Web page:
It’s an opening which, like the “Silly Games” sequence — and like the equally invigorating “Kunta Kinte Dub” sequence following that one — captures so much of what the film’s remaining hour will accomplish. Plot? Sure, there’s a sliver. And it is, by and large, anchored in Martha, who sneaks out to attend this party with a friend; meets the charming, sensitive Franklyn (Michael Ward) and gradually falls in sync with him, physically and emotionally, as the night wears on; and navigates the usual thorns of a night out — losing track of her friend, warding off the unwanted attentions of aggressive men, and so on. Other things happen, too, spices that add head to the night’s vibrant but subtle tensions, like the arrival of a young rasta, Martha’s cousin Clifton (Kedar Williams-Stirling), or the travails of the young woman Cynthia (Ellis George).
For a movie that so often feels plotless — and is far more evocative for it — Lovers Rock is heavy with events and strands of narrative that flow in and out of each other. The center, always, is the dance floor. And McQueen (working with cinematographer Shabier Kirchner for all five films) makes a point of delivering the grandeur of all the feelings his film evokes — the lusts, jealousies, pleasures, violence — through miniatures. I think back over this movie, and I think of hands gripping asses or thrown over lovers’ shoulders, of stray joints lining a mantle, of the way light from a bulb hanging around a DJ’s neck hits the turntable, the way the party at one point gets so hot that even the walls start to sweat. I think, too, of the abundance of holy crosses — and of the way an immigrant generation’s religion, impressed upon their British-born children, comes off as both a safety net and a rebuke to the unholy matrimonies of music, sex, bodily freedom.
The movie feels at times like a miracle — not least for what it does not do. McQueen’s ability to render a universe of incident and emotion out of granular details, sounds and visions that feel specific and fully lived, should not surprise us at this point in the career. This is a director whose work has long displayed an ability, and a fascinating eagerness to display, the power of dramatic tangents and uncanny effects of sound and image. He also has a habit of announcing politics that were already obvious: that flashback to a cop killing, in Widows, in which a black boy’s murder is visually buttressed by a row of Obama posters, comes to mind.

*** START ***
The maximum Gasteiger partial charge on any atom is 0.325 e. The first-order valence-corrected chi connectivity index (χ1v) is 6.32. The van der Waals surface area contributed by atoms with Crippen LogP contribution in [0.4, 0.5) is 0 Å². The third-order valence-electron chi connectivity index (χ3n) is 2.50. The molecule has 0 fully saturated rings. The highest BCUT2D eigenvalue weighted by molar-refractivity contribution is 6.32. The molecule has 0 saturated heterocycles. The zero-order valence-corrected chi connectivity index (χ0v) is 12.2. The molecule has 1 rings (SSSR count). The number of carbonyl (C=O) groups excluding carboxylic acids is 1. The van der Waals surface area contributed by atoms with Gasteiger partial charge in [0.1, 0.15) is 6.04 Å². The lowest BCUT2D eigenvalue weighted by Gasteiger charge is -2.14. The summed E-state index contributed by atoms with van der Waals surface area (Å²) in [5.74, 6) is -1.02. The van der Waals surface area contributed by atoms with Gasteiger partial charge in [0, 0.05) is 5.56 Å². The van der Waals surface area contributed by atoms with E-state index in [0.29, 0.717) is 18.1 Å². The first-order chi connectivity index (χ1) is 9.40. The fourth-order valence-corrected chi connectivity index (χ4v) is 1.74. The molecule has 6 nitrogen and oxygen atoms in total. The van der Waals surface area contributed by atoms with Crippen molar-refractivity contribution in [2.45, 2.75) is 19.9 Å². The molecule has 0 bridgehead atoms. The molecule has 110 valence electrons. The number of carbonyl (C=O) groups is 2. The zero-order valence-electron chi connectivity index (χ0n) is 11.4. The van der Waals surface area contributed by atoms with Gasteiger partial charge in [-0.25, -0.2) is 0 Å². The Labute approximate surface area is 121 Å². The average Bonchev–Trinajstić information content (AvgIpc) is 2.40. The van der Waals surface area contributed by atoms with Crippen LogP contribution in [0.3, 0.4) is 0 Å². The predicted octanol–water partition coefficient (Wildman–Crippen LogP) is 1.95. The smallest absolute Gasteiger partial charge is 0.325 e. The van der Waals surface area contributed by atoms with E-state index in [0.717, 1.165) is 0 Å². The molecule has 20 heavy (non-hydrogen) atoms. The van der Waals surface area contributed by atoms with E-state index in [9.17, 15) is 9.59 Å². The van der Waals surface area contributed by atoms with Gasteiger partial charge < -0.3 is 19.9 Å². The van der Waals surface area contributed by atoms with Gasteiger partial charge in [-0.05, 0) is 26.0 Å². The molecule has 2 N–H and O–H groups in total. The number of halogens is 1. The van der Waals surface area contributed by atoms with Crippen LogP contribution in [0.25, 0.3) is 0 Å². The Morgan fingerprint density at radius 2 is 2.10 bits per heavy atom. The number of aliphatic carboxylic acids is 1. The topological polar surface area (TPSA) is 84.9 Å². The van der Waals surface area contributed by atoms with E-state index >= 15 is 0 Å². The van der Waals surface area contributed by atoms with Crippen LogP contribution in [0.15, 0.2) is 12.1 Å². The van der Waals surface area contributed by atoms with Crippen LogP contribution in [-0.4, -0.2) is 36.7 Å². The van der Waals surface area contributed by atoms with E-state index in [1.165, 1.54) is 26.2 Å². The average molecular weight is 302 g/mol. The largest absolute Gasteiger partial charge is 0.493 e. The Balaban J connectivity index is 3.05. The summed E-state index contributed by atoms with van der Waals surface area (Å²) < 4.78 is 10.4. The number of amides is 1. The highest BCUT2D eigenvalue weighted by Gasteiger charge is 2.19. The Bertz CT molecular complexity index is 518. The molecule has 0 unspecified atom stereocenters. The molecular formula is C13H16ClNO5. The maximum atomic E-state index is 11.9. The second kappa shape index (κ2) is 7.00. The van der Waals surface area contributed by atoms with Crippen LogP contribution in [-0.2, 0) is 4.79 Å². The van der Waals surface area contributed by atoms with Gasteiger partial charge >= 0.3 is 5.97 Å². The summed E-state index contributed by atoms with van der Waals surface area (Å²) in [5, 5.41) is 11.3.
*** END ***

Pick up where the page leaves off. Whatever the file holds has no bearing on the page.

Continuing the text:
But when the man is onto something, he’s on. I keep thinking back to that startling hanging scene from 12 Years a Slave, in which the hero’s struggle against a noose — his standing on tip-toe to stay alive — draws on uncomfortably, becomes bulbous and unseemly and all the more realistically terrifying for not copping to the audience’s comfort. I’ve never been able to reconcile the intentions of that scene with the museum-ready perfection and portraiture of the lengthy long take in which it plays out. But the intentions rang loud and clear, and they came to mind as I watched the dance scenes Lovers Rock, with their similar sprawl and adamant resistance to the easy, quick-cutting satisfaction you’ll find in most any other movie. When McQueen makes a scene draw on beyond what you expect to be its limits, pay attention. When “Kunta Kinte Dub” starts blasting and the party erupts with near-Pentecostal fervor, pay attention. What are we seeing? With minimal dialogue and maximum attentiveness, McQueen and his collaborators tell entire stories between people — and between the people onscreen and their British situation writ large, which is only missing from this movie is you’re watching it literally. The freedom of men falling to the ground, the convulsions of pleasure and anger that overtake them when that song comes on, tells me as much as most any scene involving the police, without ever needing to invoke the police.
This is Lovers Rock after all, named for that strain of reggae rooted in the romance of slow hips and black rhythm. The soundtrack is, accordingly and unsurprisingly, a winner — but the movie is doing more than making the most of its soundtrack. Nor is it straight nostalgia McQueen seems to have in mind. Something of a narrative bow wraps this movie up, makes us long for the romances to come, the lives to be lived. But we don’t even need to see what happens next: Lovers Rock lives on in the mind far beyond its actual ending. It is an hour and change spent in the company of black immigrants doing the rich, complicated, too-long-undepicted work of living on their own terms. There are no neat conclusions. Even if there were, the movie has unburied too much, seen and felt too much, for us to need them.